At high RPM and wide open throttle, there is no significant differences between either one. Here a single throttle body might have a slight advantage since you have less turbulence in the intake runners caused from throttle plates and stuff.
The biggest, most noticeable advantage you will feel from using ITBs is when you are driving on low throttle or idle with something like a max effort high RPM camshaft that has tons of overlap. The ITB throttle plate will help prevent the intake charge from being contaminated with exhaust, making the engine run smoother, and the race cams will sound less like its going to die at idle.
For a single throttle body and a crazy cam, the intake plenum will be under vacuum under low throttle openings. Then when your intake valves open, the exhaust will sometimes flow backwards into your intake plenum, causing the engine to run rough from messing with the air fuel mix.
With ITBs and a crazy cam, even at low throttle openings your forced induction intake plenum will be at a higher pressure than the exhaust, then no exhaust will flow out of the throttled intake runner to contaminate the intake charge of another cylinder.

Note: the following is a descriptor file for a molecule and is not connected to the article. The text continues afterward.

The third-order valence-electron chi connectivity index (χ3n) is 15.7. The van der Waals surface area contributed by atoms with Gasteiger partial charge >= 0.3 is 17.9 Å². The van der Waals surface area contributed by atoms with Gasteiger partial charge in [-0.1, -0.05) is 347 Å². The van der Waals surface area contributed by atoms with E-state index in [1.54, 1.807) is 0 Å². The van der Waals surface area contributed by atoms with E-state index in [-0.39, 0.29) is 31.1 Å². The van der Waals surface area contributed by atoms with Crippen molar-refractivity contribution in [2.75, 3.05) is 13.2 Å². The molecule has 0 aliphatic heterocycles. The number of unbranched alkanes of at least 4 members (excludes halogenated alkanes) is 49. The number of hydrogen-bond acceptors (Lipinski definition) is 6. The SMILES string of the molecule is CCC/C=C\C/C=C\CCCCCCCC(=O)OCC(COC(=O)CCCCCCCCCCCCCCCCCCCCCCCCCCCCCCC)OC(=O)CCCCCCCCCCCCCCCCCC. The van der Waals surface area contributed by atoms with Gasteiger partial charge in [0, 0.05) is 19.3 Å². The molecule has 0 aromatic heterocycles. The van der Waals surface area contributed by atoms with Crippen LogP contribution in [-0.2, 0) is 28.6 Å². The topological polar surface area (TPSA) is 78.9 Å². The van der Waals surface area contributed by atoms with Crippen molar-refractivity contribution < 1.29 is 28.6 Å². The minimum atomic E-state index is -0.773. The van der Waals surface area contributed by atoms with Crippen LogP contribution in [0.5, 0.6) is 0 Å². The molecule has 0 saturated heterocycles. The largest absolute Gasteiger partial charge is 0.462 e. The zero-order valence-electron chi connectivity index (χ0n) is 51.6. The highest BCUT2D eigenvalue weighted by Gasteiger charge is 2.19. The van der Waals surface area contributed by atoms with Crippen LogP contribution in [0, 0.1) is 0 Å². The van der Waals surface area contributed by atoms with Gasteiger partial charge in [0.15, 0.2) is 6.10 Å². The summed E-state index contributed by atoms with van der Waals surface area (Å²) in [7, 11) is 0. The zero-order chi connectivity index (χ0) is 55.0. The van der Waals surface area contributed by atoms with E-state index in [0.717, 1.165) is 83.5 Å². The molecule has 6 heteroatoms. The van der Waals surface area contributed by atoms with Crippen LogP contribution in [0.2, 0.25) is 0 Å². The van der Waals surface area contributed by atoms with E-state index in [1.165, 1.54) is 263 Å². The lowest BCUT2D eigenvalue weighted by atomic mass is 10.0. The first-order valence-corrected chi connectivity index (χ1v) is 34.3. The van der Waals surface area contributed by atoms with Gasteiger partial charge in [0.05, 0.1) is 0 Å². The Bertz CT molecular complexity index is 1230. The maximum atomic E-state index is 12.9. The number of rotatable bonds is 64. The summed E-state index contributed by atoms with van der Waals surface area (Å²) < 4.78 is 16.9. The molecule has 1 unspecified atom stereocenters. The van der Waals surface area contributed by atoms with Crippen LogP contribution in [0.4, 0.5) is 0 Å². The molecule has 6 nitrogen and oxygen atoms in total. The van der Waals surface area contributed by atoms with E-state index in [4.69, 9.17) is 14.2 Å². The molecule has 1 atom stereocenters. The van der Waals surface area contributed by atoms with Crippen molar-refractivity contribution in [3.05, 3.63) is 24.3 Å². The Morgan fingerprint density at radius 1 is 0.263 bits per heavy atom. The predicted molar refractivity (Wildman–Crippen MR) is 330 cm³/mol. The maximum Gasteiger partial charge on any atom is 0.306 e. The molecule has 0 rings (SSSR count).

So basically ITBs are only really needed if you need to drive around on the street with a camshaft spec that is not normally streetable.
There are other minor stuff you can do with ITBs like using it to tune the direction of air flow into the cylinders, and improve throttle response like already mentioned, but the race cam low throttle performance improvement is going to be the biggest advantage. And the more extreme your camshaft, the bigger the advantage.